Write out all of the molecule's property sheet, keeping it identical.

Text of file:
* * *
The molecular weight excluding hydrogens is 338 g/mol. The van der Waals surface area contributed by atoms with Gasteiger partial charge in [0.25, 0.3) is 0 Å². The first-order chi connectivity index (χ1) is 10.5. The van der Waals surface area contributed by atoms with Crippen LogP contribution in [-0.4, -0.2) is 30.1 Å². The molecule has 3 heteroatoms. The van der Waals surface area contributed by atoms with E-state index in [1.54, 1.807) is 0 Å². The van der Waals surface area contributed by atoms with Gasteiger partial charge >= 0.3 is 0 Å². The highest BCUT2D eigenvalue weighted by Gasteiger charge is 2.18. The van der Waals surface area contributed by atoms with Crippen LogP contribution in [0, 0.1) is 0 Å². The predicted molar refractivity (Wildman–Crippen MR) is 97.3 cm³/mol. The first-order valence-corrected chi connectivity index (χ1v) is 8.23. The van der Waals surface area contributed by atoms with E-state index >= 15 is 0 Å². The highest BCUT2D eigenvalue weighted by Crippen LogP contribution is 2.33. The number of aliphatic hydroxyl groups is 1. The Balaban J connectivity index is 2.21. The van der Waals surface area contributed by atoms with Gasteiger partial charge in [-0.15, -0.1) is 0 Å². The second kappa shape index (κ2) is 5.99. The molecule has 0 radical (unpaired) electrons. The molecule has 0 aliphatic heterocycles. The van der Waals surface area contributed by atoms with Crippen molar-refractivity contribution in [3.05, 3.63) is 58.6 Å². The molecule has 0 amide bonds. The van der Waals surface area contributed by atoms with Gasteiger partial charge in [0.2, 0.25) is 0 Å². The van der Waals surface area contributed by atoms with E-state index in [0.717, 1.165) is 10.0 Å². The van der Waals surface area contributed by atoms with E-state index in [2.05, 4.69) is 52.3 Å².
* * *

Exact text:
The molecular weight excluding hydrogens is 338 g/mol. The van der Waals surface area contributed by atoms with Gasteiger partial charge in [0.25, 0.3) is 0 Å². The first-order chi connectivity index (χ1) is 10.5. The van der Waals surface area contributed by atoms with Crippen LogP contribution in [-0.4, -0.2) is 30.1 Å². The molecule has 3 heteroatoms. The van der Waals surface area contributed by atoms with E-state index in [1.54, 1.807) is 0 Å². The van der Waals surface area contributed by atoms with Gasteiger partial charge >= 0.3 is 0 Å². The highest BCUT2D eigenvalue weighted by Gasteiger charge is 2.18. The van der Waals surface area contributed by atoms with Crippen LogP contribution in [0, 0.1) is 0 Å². The predicted molar refractivity (Wildman–Crippen MR) is 97.3 cm³/mol. The first-order valence-corrected chi connectivity index (χ1v) is 8.23. The van der Waals surface area contributed by atoms with E-state index >= 15 is 0 Å². The highest BCUT2D eigenvalue weighted by Crippen LogP contribution is 2.33. The number of aliphatic hydroxyl groups is 1. The Balaban J connectivity index is 2.21. The van der Waals surface area contributed by atoms with Gasteiger partial charge in [-0.15, -0.1) is 0 Å². The second kappa shape index (κ2) is 5.99. The molecule has 0 radical (unpaired) electrons. The molecule has 0 aliphatic heterocycles. The van der Waals surface area contributed by atoms with Crippen molar-refractivity contribution in [3.05, 3.63) is 58.6 Å². The molecule has 0 amide bonds. The van der Waals surface area contributed by atoms with Gasteiger partial charge in [0.2, 0.25) is 0 Å². The van der Waals surface area contributed by atoms with E-state index in [0.717, 1.165) is 10.0 Å². The van der Waals surface area contributed by atoms with E-state index in [2.05, 4.69) is 52.3 Å².